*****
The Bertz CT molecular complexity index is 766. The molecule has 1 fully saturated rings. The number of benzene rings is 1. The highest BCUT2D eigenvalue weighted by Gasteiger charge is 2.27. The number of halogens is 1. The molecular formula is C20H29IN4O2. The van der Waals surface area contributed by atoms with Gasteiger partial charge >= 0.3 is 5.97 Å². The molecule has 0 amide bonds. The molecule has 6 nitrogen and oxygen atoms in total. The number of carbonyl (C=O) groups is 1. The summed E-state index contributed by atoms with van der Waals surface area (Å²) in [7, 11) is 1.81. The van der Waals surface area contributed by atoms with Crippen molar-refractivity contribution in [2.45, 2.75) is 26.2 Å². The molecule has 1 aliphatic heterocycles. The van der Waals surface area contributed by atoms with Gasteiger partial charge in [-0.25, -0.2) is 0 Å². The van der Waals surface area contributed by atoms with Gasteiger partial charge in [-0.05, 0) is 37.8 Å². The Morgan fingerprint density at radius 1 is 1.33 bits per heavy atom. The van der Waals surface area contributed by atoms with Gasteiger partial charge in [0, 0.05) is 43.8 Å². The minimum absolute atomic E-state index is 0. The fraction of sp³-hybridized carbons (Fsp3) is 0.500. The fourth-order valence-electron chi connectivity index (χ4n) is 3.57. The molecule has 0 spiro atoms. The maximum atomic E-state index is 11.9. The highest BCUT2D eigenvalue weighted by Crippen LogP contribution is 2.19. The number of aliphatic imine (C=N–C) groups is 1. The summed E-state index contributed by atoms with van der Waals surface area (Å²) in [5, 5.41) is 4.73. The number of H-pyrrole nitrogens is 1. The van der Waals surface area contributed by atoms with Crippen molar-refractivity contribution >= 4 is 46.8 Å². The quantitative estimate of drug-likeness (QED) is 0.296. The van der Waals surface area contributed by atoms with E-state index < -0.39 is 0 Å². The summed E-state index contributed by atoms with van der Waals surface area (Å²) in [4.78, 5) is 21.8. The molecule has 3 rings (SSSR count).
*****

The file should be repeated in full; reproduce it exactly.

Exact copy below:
The Bertz CT molecular complexity index is 766. The molecule has 1 fully saturated rings. The number of benzene rings is 1. The highest BCUT2D eigenvalue weighted by Gasteiger charge is 2.27. The number of halogens is 1. The molecular formula is C20H29IN4O2. The van der Waals surface area contributed by atoms with Gasteiger partial charge >= 0.3 is 5.97 Å². The molecule has 0 amide bonds. The molecule has 6 nitrogen and oxygen atoms in total. The number of carbonyl (C=O) groups is 1. The summed E-state index contributed by atoms with van der Waals surface area (Å²) in [7, 11) is 1.81. The van der Waals surface area contributed by atoms with Crippen molar-refractivity contribution in [2.45, 2.75) is 26.2 Å². The molecule has 1 aliphatic heterocycles. The van der Waals surface area contributed by atoms with Gasteiger partial charge in [-0.25, -0.2) is 0 Å². The van der Waals surface area contributed by atoms with Gasteiger partial charge in [-0.05, 0) is 37.8 Å². The Morgan fingerprint density at radius 1 is 1.33 bits per heavy atom. The van der Waals surface area contributed by atoms with Gasteiger partial charge in [0, 0.05) is 43.8 Å². The minimum absolute atomic E-state index is 0. The fraction of sp³-hybridized carbons (Fsp3) is 0.500. The fourth-order valence-electron chi connectivity index (χ4n) is 3.57. The molecule has 0 spiro atoms. The maximum atomic E-state index is 11.9. The highest BCUT2D eigenvalue weighted by Crippen LogP contribution is 2.19. The number of aliphatic imine (C=N–C) groups is 1. The summed E-state index contributed by atoms with van der Waals surface area (Å²) in [5, 5.41) is 4.73. The number of H-pyrrole nitrogens is 1. The van der Waals surface area contributed by atoms with Crippen molar-refractivity contribution >= 4 is 46.8 Å². The quantitative estimate of drug-likeness (QED) is 0.296. The van der Waals surface area contributed by atoms with E-state index < -0.39 is 0 Å². The summed E-state index contributed by atoms with van der Waals surface area (Å²) in [4.78, 5) is 21.8. The molecule has 3 rings (SSSR count).